Google's Chromebooks offer a near 100% cloud-based experience, for dirt-cheap hardware prices. Chromebooks are not for music or video editing classes, but it would be silly to suggest Google does not have their eyes on a larger desktop prize. In the educational market, Apple has left space under their pricing umbrella, and it will eventually hurt Apple in the education market, if it hasn't already.
Apple naming its file management system “Finder” seems to lend itself to the idea that files and folders are easy to find. Unfortunately that is not always the case. Therefore Apple built a search tool inside its operating system to help wade through a myriad of folders and directories to help you find what you are looking for.
The first iteration of this technology pre-dates OS X and was a client/server search tool called AppleSearch in 1994. It was not well received (or used) so Apple updated the interface to re-release the Finder search tool, this time calling it Sherlock in 1998. Sherlock was and extension, and part of the Mac OS 8.5 launch. Today’s Spotlight replaced Sherlock in 2005 and was part of the release of OS X 10.4 (aka Tiger).
DuckDuckGo is the search engine that does not track your searches or send your search words/phrases to the websites you click on from their search engine. In other words DuckDuckGo values your privacy. Since its launch a few years ago, DuckDuckGo has grown in popularity and now is available a option in Safari on OS X, iOS, as well as Windows. In 2014 it became a default search engine option for Firefox browsers as well.
Sales figures have yet to be officially released about Apple Watch’s Christmas holiday success. Matter of fact, Apple has yet to release sales figures concerning Apple Watch and their policy isn't likely to change any time soon. All I know is that over the holidays every retail outlet that had some sort of “sale” or “special bundle” for Apple Watch and sold out of the most popular models quickly. This phenomenon gives credibility to my earlier claim that the problem with Apple Watch is not any of its features, but its price.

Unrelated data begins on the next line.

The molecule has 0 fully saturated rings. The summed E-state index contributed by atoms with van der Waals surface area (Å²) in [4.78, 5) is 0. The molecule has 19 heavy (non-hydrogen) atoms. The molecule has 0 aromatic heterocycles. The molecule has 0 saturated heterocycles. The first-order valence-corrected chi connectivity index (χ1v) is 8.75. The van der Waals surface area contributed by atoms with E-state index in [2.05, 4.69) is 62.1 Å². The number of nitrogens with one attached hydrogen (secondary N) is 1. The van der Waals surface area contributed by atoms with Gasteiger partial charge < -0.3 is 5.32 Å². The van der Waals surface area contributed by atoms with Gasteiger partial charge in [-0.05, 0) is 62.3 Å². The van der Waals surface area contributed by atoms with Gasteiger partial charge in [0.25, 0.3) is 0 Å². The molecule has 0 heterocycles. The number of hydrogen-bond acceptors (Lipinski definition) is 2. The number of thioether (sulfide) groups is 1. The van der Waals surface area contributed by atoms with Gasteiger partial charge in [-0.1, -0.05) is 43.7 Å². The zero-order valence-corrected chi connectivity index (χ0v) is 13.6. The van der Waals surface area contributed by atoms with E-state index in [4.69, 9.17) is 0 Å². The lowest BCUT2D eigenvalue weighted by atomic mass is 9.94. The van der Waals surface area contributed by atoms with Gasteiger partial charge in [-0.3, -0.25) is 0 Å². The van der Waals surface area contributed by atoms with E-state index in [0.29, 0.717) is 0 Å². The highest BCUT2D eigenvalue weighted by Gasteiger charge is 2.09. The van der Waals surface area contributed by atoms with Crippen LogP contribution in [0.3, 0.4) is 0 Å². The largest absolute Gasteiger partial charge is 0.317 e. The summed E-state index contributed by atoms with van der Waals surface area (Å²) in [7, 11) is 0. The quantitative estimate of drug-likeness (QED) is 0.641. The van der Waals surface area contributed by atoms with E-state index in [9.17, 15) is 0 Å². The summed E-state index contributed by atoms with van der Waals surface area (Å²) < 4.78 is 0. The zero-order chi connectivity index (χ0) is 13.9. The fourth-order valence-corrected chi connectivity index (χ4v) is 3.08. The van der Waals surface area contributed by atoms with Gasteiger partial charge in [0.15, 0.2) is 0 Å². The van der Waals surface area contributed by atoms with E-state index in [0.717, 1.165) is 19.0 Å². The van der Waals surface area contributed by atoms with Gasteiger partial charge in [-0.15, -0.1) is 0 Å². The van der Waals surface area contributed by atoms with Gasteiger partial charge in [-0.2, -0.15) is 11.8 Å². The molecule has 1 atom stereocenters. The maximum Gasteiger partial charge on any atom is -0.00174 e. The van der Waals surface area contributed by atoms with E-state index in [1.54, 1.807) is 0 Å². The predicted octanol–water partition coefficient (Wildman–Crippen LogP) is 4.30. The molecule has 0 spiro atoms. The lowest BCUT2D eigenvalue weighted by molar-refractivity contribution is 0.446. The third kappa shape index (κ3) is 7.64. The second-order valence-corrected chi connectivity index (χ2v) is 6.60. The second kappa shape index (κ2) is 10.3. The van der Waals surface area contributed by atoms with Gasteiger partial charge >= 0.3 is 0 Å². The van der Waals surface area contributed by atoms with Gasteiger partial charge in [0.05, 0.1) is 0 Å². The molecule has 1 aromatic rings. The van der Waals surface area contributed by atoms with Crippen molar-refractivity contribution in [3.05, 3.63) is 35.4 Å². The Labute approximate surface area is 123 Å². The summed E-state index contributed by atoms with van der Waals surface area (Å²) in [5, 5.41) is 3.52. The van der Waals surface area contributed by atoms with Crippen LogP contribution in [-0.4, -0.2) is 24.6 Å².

2016 is a year where Apple has the ability to do two things:
The brave new world of online entertainment is here, and the only way traditional network television (ABC, CBS, NBC, etc) will be able to survive is by purchasing live sports contracts and being ready for unforeseen news events with live coverage.
I cut the chord several years ago. I’m saving myself about $70/month, well over $2,000.00 in total so far. I subscribe to Netflix and also picked up the Tennis Channel Plus’ Apple TV package. It doesn't matter to me if I watch Seinfeld (via the free Crackle Apple TV app) or Blue Bloods on Netflix. These shows can be watched at any time, in any decade. Great TV comedies and dramas stand the test of time (Original Mission Impossible, Original Hawaii 5-0, etc...). So if Person of Interest is 4 years old, what do I care? I don’t need to see it on Tuesday night at 9pm (or whenever it airs) in order to enjoy its value. I can watch it this year or the next. It is these type of shows (comedies & dramas) that used to be the staple of network television. Not any more.